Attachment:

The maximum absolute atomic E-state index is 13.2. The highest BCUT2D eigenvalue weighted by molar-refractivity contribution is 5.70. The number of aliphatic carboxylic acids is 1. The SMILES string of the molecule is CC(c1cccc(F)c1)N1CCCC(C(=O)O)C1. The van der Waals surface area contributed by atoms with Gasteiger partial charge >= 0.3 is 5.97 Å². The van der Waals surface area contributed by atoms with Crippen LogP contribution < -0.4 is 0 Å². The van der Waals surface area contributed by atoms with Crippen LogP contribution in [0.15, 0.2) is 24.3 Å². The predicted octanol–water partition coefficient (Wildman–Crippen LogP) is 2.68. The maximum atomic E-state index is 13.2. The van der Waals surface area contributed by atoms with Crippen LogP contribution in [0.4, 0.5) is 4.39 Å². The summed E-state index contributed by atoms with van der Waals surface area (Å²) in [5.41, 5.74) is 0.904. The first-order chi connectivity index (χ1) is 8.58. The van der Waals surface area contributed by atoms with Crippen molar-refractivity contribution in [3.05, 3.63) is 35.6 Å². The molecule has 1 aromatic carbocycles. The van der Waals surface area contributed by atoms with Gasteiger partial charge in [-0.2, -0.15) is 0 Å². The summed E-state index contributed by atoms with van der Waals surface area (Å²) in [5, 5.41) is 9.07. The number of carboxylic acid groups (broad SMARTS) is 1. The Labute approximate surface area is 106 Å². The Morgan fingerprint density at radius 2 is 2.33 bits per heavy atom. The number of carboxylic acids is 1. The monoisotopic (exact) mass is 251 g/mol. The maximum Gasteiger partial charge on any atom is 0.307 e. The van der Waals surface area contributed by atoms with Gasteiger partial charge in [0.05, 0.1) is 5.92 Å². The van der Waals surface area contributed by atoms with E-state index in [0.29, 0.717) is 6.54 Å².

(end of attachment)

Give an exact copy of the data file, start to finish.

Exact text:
The maximum absolute atomic E-state index is 13.2. The highest BCUT2D eigenvalue weighted by molar-refractivity contribution is 5.70. The number of aliphatic carboxylic acids is 1. The SMILES string of the molecule is CC(c1cccc(F)c1)N1CCCC(C(=O)O)C1. The van der Waals surface area contributed by atoms with Gasteiger partial charge >= 0.3 is 5.97 Å². The van der Waals surface area contributed by atoms with Crippen LogP contribution < -0.4 is 0 Å². The van der Waals surface area contributed by atoms with Crippen LogP contribution in [0.15, 0.2) is 24.3 Å². The predicted octanol–water partition coefficient (Wildman–Crippen LogP) is 2.68. The maximum atomic E-state index is 13.2. The van der Waals surface area contributed by atoms with Crippen LogP contribution in [0.4, 0.5) is 4.39 Å². The summed E-state index contributed by atoms with van der Waals surface area (Å²) in [5.41, 5.74) is 0.904. The first-order chi connectivity index (χ1) is 8.58. The van der Waals surface area contributed by atoms with Crippen molar-refractivity contribution in [3.05, 3.63) is 35.6 Å². The molecule has 1 aromatic carbocycles. The van der Waals surface area contributed by atoms with Gasteiger partial charge in [-0.2, -0.15) is 0 Å². The summed E-state index contributed by atoms with van der Waals surface area (Å²) in [5, 5.41) is 9.07. The number of carboxylic acid groups (broad SMARTS) is 1. The Labute approximate surface area is 106 Å². The Morgan fingerprint density at radius 2 is 2.33 bits per heavy atom. The number of carboxylic acids is 1. The monoisotopic (exact) mass is 251 g/mol. The maximum Gasteiger partial charge on any atom is 0.307 e. The van der Waals surface area contributed by atoms with Gasteiger partial charge in [0.05, 0.1) is 5.92 Å². The van der Waals surface area contributed by atoms with E-state index in [0.29, 0.717) is 6.54 Å².